Aurora will deploy a Dragonfly Aries-like network topology, but that’s only one of many possible configurations, which hints at the fact that there will be more possible arrangements for different scaled systems of this type. This is encompassed in the company’s approach they talked about during the announcement called HPC scalable framework, which is where this comes in. Gara described this flexible framework as being enabled by a high-radix switching framework that allows for multiple topologies. “The radix of the switch is related to the number of hops or distance of the fabric, which has an impact on both bandwidth and latency,” Gara explains. “It turns out to be a critical parameter and is one of the dimensions where we’ve worked hard. It’s not just the radix, it’s also how you do the routing and we’ve done a lot of that work with Cray in terms of minimizing congestion is a result of both hardware and software.”
As we noted earlier, supercomputer maker Cray will be the manufacturer and integrator of the system, with Intel being the primary contract winner for the machine. And while we have seen plenty of XC30 and Xc40 supercomputers over the last few years, as well as the #2 system on the planet, Oak Ridge National Lab’s “Titan” Cray XK7 machine, we can expect some unique features and new engineering to find a way into the forthcoming Argonne super.
Cray has been hinting about the future Shasta systems for some time, including three years ago when Intel bought the “Gemini” and “Aries” interconnects from Cray that were at the heart of the XT and XC series of massively parallel supercomputers. Shasta was in development at that time, and there were whispers about a future interconnect code-named “Pisces,” but we could never find out much about it except that it might come to market in 2015. That clearly has not happened, and one reason is that a lot has changed in the market for HPC and enterprise systems in the ensuing years. In any event, when Intel acquired those interconnect assets from Cray, the two agreed to cooperate on future interconnects for the Shasta systems.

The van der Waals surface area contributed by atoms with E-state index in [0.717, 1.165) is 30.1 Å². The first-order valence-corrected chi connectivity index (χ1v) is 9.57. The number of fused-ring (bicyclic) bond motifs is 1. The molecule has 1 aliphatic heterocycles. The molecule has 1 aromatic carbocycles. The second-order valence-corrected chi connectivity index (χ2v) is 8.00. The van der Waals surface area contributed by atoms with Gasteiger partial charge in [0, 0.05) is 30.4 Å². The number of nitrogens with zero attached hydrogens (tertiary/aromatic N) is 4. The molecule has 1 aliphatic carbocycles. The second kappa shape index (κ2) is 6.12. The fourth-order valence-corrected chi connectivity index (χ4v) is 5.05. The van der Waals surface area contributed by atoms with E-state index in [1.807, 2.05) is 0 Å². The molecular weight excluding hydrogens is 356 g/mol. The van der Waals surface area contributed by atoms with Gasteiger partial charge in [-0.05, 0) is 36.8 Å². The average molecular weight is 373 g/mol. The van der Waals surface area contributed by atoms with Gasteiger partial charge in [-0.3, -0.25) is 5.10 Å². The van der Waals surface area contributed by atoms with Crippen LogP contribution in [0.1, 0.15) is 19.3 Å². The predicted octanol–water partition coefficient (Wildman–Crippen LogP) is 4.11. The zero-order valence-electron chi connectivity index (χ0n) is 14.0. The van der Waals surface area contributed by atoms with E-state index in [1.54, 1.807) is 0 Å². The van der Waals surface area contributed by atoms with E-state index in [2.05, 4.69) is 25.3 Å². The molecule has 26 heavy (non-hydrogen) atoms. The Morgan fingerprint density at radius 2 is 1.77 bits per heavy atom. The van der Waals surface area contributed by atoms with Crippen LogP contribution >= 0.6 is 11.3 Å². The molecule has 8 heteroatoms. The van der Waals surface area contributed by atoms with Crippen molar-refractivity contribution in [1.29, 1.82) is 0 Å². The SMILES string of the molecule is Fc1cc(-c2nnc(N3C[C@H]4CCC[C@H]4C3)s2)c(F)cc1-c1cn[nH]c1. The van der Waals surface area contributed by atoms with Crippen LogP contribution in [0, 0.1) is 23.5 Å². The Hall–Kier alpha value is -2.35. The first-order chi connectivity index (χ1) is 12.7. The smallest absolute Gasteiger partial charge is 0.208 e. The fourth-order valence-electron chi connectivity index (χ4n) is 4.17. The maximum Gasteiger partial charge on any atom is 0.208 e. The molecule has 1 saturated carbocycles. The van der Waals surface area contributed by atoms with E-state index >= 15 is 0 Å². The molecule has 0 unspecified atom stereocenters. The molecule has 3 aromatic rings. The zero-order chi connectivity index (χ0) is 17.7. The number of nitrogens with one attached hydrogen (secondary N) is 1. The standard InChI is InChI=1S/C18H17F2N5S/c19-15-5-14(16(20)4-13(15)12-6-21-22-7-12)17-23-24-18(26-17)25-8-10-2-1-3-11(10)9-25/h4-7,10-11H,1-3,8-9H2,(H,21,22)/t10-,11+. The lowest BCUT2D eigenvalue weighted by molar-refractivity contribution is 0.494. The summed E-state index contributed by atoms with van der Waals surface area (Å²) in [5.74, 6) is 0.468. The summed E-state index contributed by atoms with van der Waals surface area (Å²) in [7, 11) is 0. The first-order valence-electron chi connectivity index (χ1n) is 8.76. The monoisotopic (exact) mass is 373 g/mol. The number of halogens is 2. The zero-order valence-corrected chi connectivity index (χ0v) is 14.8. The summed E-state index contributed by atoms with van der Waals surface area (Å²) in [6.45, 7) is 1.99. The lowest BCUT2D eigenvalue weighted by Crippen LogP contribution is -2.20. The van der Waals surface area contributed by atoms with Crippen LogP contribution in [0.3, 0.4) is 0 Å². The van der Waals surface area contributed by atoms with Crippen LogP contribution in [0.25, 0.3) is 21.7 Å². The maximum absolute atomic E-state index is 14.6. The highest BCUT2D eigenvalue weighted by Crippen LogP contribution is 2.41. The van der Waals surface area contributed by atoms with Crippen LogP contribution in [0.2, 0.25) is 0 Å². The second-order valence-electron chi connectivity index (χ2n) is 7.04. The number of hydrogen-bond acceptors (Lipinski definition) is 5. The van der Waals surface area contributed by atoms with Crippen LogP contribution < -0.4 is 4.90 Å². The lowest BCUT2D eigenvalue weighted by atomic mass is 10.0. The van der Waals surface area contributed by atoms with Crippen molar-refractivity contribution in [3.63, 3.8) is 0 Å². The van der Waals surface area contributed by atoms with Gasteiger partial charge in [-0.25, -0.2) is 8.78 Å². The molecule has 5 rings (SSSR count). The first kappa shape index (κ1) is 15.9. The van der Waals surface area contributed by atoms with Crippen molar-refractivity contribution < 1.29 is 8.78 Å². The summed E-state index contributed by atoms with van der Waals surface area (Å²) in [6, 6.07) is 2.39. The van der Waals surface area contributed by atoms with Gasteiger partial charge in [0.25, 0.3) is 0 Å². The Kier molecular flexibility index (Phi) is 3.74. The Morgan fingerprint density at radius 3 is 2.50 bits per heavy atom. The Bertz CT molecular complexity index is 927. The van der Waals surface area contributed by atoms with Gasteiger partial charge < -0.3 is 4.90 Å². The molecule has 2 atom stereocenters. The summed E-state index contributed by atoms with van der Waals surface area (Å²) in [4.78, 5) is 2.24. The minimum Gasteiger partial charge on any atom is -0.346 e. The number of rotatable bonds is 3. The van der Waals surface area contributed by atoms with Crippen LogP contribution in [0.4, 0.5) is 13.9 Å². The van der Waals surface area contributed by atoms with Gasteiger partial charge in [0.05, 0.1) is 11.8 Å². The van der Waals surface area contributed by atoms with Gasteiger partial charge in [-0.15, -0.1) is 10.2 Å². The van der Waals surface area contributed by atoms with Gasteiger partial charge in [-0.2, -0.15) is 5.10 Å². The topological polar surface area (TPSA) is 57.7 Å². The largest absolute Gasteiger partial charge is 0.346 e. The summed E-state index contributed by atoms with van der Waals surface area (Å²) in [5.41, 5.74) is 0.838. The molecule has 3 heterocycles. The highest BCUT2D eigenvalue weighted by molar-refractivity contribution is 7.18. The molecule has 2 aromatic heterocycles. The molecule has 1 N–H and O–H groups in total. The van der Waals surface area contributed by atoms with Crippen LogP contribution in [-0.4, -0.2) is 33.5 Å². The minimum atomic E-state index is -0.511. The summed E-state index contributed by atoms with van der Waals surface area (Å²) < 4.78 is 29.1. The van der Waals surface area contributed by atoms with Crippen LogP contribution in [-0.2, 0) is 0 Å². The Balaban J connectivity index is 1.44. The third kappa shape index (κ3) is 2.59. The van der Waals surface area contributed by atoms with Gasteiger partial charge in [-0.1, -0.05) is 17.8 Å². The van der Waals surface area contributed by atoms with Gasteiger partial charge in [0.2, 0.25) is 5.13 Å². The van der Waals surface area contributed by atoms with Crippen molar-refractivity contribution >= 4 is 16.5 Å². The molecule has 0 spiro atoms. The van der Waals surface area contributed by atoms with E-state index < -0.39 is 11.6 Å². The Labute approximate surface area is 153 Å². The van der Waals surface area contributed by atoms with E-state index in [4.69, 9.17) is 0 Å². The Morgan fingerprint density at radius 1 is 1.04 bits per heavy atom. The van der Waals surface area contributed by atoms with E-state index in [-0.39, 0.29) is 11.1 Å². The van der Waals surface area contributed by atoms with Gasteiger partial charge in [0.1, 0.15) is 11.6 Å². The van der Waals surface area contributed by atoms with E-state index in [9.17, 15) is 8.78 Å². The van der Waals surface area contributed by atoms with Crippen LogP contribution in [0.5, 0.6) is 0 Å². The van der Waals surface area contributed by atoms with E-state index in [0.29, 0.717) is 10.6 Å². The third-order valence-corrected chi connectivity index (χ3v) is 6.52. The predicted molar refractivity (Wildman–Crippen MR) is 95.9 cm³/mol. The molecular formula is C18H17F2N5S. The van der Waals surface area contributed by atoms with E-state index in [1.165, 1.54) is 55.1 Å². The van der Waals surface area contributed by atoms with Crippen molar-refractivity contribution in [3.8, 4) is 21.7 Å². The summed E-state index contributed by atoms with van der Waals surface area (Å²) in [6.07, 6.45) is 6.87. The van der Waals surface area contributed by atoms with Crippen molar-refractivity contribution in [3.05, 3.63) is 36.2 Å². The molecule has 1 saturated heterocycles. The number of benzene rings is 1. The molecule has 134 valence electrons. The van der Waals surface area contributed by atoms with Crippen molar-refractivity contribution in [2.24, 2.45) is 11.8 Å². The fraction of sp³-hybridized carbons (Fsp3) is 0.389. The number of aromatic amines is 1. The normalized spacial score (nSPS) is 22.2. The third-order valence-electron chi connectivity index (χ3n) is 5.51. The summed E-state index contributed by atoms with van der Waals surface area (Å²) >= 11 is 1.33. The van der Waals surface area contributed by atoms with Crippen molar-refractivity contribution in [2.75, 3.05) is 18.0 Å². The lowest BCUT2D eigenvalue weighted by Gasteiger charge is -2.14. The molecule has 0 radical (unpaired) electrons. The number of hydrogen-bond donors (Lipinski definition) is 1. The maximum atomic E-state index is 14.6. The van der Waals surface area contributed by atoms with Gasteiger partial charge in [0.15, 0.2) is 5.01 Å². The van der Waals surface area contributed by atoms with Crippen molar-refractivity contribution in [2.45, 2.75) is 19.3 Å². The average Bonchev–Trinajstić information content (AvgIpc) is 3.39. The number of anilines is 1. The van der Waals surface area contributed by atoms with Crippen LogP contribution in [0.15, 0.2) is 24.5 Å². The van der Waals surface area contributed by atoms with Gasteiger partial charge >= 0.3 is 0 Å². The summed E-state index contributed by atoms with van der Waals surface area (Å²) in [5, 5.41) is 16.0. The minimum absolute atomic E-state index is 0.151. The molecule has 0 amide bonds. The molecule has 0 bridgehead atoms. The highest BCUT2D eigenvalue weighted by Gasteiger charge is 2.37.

Steve Scott, who has returned to Cray as CTO after being CTO for Nvidia’s Tesla GPU coprocessor line and a systems architect for Google, did not pre-announce the Shasta architecture today as the Aurora system was unveiled at Argonne. But in a blog post, Scott did give some hints about the Shasta machines. (And don’t forget for one nanosecond that Scott was the architect of many of the interconnects and systems that Cray sold over the past decade.)